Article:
Right after the conclusion of the summit China had started arguing about the withdrawal of sanctions imposed on North Korea. The Chinese foreign ministry spokesperson argued, “The relevant resolutions passed by the UN Security Council stipulate that … adjustment to the sanctions has to be made in accordance with the situation on how North Korea has implemented the agreement – including suspending or removing relevant sanction measures.” China has been arguing that the pressure on North Korea has worked and thus there is no need for the sanctions. On the other hand, Beijing has always been worried about a failed North Korea and the huge refugee influx into China. China is also the largest trading partner of North Korea and is now interested in pushing for programmes with a focus on the growth of the North Korean economy.


The promise made by President Trump to stop the military exercises between the US and South Korea as well as the possible withdrawal of American troops stationed there is an acceptance of ‘freeze for freeze’ proposal pushed by China for the last few years. In 2017 the Chinese Foreign Minister Wang Yi pointed out, “As a first step, the Democratic People’s Republic of Korea (DPRK) may suspend its nuclear and missile activities in exchange for the suspension of large-scale U.S.-Republic of Korea (ROK) military exercises.” This proposal is another indicator of the Chinese influence on the summit.


In the words of Yu Dunhai, a counselor in China’s foreign ministry, the US President is actually interacting with North Korea as per Chinese expectations as the Chinese had always hoped for an understanding President. This sentiment is further stressed by Wu Xinbo, an expert on international relations at Shanghai’s Fudan University. Wu argued that “The results of the Singapore Summit are basically in line with China’s expectations.” In the wake of the ongoing trade tensions between China and the US, some scholars are already arguing that to win and put more pressure on the US, Beijing may use its leverage with North Korea and thus decide the actual future of the ongoing talks. Though far-fetched it may prove to be a bargaining chip for China vis-à-vis the US.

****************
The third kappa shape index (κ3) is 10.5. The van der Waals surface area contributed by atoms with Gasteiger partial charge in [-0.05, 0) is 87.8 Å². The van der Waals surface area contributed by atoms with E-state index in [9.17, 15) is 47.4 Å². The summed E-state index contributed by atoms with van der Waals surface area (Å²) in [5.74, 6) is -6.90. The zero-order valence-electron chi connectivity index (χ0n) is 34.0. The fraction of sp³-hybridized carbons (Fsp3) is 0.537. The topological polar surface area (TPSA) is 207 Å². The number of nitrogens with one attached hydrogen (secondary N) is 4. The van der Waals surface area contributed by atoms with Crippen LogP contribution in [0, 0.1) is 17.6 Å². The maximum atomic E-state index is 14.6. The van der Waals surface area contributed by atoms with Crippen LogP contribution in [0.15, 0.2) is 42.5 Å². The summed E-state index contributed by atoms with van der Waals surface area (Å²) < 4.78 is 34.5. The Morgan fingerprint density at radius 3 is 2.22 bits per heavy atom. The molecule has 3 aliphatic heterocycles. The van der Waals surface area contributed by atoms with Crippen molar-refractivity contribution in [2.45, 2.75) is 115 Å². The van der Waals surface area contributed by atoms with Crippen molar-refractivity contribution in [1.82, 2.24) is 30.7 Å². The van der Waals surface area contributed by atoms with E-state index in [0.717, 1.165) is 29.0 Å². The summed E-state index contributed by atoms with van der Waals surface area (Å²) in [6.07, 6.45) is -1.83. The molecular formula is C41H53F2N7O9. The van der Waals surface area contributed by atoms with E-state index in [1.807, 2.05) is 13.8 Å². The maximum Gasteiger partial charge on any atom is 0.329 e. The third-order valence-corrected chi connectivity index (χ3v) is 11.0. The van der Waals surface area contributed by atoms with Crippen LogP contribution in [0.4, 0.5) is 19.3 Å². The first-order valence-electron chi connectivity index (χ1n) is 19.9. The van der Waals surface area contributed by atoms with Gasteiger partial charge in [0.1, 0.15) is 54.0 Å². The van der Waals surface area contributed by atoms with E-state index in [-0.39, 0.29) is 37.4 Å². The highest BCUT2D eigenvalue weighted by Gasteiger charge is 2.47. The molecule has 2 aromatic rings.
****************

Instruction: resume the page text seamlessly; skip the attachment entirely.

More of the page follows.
However, if the talks achieve what they set out to do, all will not be in favour of the Chinese as well. If the US decides to withdraw from East Asia physically, it may give rise to a major security vacuum in the region. Both South Korea and Japan are heavily dependent on the nuclear umbrella provided by the US, guaranteeing them security on the one hand, and preventing them from going nuclear on the other. However, keeping in view the security threat and the willingness of North Korea to talk, Japanese Prime Minister has agreed to meet Kim towards the end of 2018 and the role of Seoul in making this Summit a success cannot be overlooked. The meetings between the South Korean and North Korean leaders actually set the ground for the Summit in Singapore.


In the event of US’ physical withdrawal, both Seoul and Tokyo may be pushed into taking matters into their own hands. Keeping in perspective the ongoing territorial and island disputes, (like the Senkaku/Diaoyu island dispute between China and Japan) the situation may not be totally to China’s liking. Therefore, one can argue that China would push for the maintenance of the status quo and also look for ways for the North Korean regime to gain international recognition as it serves the dual purposes for China, and helps Beijing both economically and militarily.


[This opinion piece forms a part of the themed article series “North Korea as a Global Existential Threat” of the Science, Technology & Security forum.]


Disclaimer: The views and opinions expressed in this article are those of the author and do not necessarily reflect the view of Manipal Advanced Research Group.